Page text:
Antioxidants are important for people with HIV, because HIV infection leads to higher levels of free radicals. Also, free radicals can increase the activity of HIV. Higher levels of antioxidants can slow down the virus and help repair some of the damage it does.
How Much Do I Need?
You might think that all you have to do to get enough vitamins and minerals is to take a "one-a-day" multivitamin pill. Unfortunately, it's not that easy. The amounts of micronutrients in many of these pills are based on the Recommended Dietary Allowances (RDAs) set by the U.S. government. The problem with the RDAs is that they are not the amounts of micronutrients that are needed by people with HIV. Instead, they are the minimum amounts needed to prevent shortages in healthy people. HIV disease and many AIDS medications can use up some nutrients. One study of people with HIV showed that they needed between 6 and 25 times the RDA of some nutrients! Still, a high potency multivitamin is a good way to get basic micronutrients.
Which Nutrients Are Important?
There has not been a lot of research on specific nutrients and HIV disease. However, one study showed that pregnant women in Tanzania benefited greatly from multivitamin supplementation. Also, many nutrients interact with each other. Most nutritionists believe in designing an overall program of supplements. People with HIV may benefit from taking supplements of the following vitamins and minerals:
B Vitamins: Vitamin B-1 (Thiamine), Vitamin B2 (Riboflavin), Vitamin B6 (Pyridoxine), Vitamin B12 (Cobalamin), and Folate (Folic Acid). Antioxidants, including beta-carotene (the body breaks down beta-carotene to make Vitamin A), selenium, Vitamin E (Tocopherol), and Vitamin C. Magnesium and Zinc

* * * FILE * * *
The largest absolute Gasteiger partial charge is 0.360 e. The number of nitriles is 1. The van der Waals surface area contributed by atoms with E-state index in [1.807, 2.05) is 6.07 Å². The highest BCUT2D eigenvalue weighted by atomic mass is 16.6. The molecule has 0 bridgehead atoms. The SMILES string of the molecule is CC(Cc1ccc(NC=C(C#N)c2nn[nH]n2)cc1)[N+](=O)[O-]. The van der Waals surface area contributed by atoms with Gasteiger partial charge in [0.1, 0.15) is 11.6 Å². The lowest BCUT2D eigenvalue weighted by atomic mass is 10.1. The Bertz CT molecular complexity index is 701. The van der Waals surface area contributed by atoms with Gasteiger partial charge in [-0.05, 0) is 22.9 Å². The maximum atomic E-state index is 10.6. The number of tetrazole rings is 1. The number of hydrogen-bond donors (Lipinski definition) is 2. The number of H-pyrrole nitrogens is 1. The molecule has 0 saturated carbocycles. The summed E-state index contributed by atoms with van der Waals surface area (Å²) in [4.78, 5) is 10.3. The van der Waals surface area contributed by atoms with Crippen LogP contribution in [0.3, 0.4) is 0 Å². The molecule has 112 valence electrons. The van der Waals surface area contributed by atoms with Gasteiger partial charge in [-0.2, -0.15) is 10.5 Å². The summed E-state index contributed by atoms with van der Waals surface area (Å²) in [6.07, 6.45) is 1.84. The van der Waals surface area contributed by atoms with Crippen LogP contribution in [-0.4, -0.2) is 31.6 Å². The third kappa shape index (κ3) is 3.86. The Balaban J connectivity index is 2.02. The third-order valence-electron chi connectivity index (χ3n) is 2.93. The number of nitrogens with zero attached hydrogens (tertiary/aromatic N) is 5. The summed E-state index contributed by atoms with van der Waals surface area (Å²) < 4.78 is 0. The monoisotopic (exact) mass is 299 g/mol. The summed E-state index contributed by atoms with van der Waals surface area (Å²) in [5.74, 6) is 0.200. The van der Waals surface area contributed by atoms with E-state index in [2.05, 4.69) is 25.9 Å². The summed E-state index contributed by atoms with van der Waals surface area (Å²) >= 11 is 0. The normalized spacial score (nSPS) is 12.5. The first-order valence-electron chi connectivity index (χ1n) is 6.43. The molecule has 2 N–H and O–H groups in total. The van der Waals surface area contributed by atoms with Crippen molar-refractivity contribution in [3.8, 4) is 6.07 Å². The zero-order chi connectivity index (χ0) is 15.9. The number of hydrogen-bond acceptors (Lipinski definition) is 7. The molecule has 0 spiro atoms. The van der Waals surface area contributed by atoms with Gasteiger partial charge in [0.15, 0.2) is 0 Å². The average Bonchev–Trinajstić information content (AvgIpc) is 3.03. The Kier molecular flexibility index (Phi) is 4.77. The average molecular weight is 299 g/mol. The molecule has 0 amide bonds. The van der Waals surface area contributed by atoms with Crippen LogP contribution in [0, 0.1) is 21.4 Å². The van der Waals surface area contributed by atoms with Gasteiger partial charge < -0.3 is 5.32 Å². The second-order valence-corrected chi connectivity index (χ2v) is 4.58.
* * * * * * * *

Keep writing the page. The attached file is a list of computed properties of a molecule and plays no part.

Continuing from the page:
What About Other Supplements?
In addition to vitamins and minerals, some nutritionists suggest that people with HIV take supplements of other nutrients: Acidophilus, a bacterium that grows naturally in the intestines, helps with digestion. Alpha-lipoic acid is a powerful antioxidant that may help with neuropathy and mental problems. Carnitine (also called acetyl-L-carnitine) may help prevent wasting and provide other immunologic and metabolic benefits, Coenzyme Q10 may help with immune function. Essential fatty acids found in evening primrose oil or flaxseed oil can help with dry skin and scalp. N-Acetyl-Cysteine, an antioxidant, can help maintain body levels of glutathione. Glutathione is one of the body's main antioxidants. Omega 3 fatty acids can help decrease triglycerides Niacin can help increase good cholesterol and decrease bad cholesterol
Can Nutrients Be Harmful?
Most vitamins and nutrients appear to be safe as supplements, even at levels higher than the Recommended Dietary Allowances (RDAs). However, some can cause problems at higher doses, including Vitamin A, Vitamin D, copper, iron, niacin, selenium, and zinc. A basic program of vitamin and mineral supplementation should be safe. This would include the following, all taken according to directions on the bottle:
A multiple vitamin/mineral (without extra iron), An antioxidant supplement with several different ingredients, and A trace element supplement. There are seven essential trace elements: chromium, copper, cobalt, iodine, iron, selenium, and zinc. Some multivitamins also include trace elements. Any other program of supplements should be based on discussion with a doctor or nutritionist. Remember that higher price may not mean better quality.
For More Information
You can get more information on nutrition and HIV from these web sites and books: Vitamins and Supplement web links, http://sis.nlm.nih.gov/hiv/nutrition.html#a3
Nutrition and HIV: A New Model for Treatment by Mary Romeyn, M.D., published by Jossey-Bass, Inc, telephone 1-415-433-1740.
A Clinician's Guide to Nutrition In HIV and AIDS, by Cade Fields-Gardner and others, $31 published by the American Dietetic Association, P.O. Box 97215, Chicago IL 60678-7215; or 800-877-1600, ext. 5000.